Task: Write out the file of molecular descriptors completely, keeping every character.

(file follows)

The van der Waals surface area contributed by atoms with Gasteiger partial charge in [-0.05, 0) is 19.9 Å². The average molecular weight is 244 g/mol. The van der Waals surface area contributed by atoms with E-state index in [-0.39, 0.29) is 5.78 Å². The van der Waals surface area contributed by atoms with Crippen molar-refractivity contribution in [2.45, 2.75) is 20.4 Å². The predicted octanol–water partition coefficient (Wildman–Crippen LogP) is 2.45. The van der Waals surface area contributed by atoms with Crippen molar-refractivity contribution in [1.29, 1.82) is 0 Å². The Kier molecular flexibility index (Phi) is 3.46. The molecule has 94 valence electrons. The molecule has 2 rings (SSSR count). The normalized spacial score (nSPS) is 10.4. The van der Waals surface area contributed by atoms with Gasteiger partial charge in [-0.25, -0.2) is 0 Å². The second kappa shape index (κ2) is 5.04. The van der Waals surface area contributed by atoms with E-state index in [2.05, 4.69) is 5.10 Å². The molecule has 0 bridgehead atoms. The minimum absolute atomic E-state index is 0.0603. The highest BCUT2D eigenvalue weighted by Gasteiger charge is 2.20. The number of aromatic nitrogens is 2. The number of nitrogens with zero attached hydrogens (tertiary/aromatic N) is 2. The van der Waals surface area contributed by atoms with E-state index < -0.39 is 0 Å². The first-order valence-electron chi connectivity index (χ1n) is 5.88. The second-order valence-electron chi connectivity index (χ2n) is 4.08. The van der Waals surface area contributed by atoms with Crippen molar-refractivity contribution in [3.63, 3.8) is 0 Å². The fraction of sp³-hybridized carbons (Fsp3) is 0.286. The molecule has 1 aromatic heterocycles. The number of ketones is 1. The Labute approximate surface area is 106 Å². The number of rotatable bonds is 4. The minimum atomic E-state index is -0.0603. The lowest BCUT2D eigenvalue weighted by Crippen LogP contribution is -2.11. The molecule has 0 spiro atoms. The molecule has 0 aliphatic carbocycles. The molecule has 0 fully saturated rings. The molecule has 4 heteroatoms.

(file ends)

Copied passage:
The van der Waals surface area contributed by atoms with Gasteiger partial charge in [-0.05, 0) is 19.9 Å². The average molecular weight is 244 g/mol. The van der Waals surface area contributed by atoms with E-state index in [-0.39, 0.29) is 5.78 Å². The van der Waals surface area contributed by atoms with Crippen molar-refractivity contribution in [2.45, 2.75) is 20.4 Å². The predicted octanol–water partition coefficient (Wildman–Crippen LogP) is 2.45. The van der Waals surface area contributed by atoms with Crippen molar-refractivity contribution in [1.29, 1.82) is 0 Å². The Kier molecular flexibility index (Phi) is 3.46. The molecule has 94 valence electrons. The molecule has 2 rings (SSSR count). The normalized spacial score (nSPS) is 10.4. The van der Waals surface area contributed by atoms with Gasteiger partial charge in [-0.25, -0.2) is 0 Å². The second kappa shape index (κ2) is 5.04. The van der Waals surface area contributed by atoms with E-state index in [2.05, 4.69) is 5.10 Å². The molecule has 0 bridgehead atoms. The minimum absolute atomic E-state index is 0.0603. The highest BCUT2D eigenvalue weighted by Gasteiger charge is 2.20. The number of aromatic nitrogens is 2. The number of nitrogens with zero attached hydrogens (tertiary/aromatic N) is 2. The van der Waals surface area contributed by atoms with E-state index < -0.39 is 0 Å². The first-order valence-electron chi connectivity index (χ1n) is 5.88. The second-order valence-electron chi connectivity index (χ2n) is 4.08. The van der Waals surface area contributed by atoms with Crippen molar-refractivity contribution in [3.63, 3.8) is 0 Å². The fraction of sp³-hybridized carbons (Fsp3) is 0.286. The molecule has 1 aromatic heterocycles. The number of ketones is 1. The Labute approximate surface area is 106 Å². The number of rotatable bonds is 4. The minimum atomic E-state index is -0.0603. The lowest BCUT2D eigenvalue weighted by Crippen LogP contribution is -2.11. The molecule has 0 spiro atoms. The molecule has 0 aliphatic carbocycles. The molecule has 0 fully saturated rings. The molecule has 4 heteroatoms.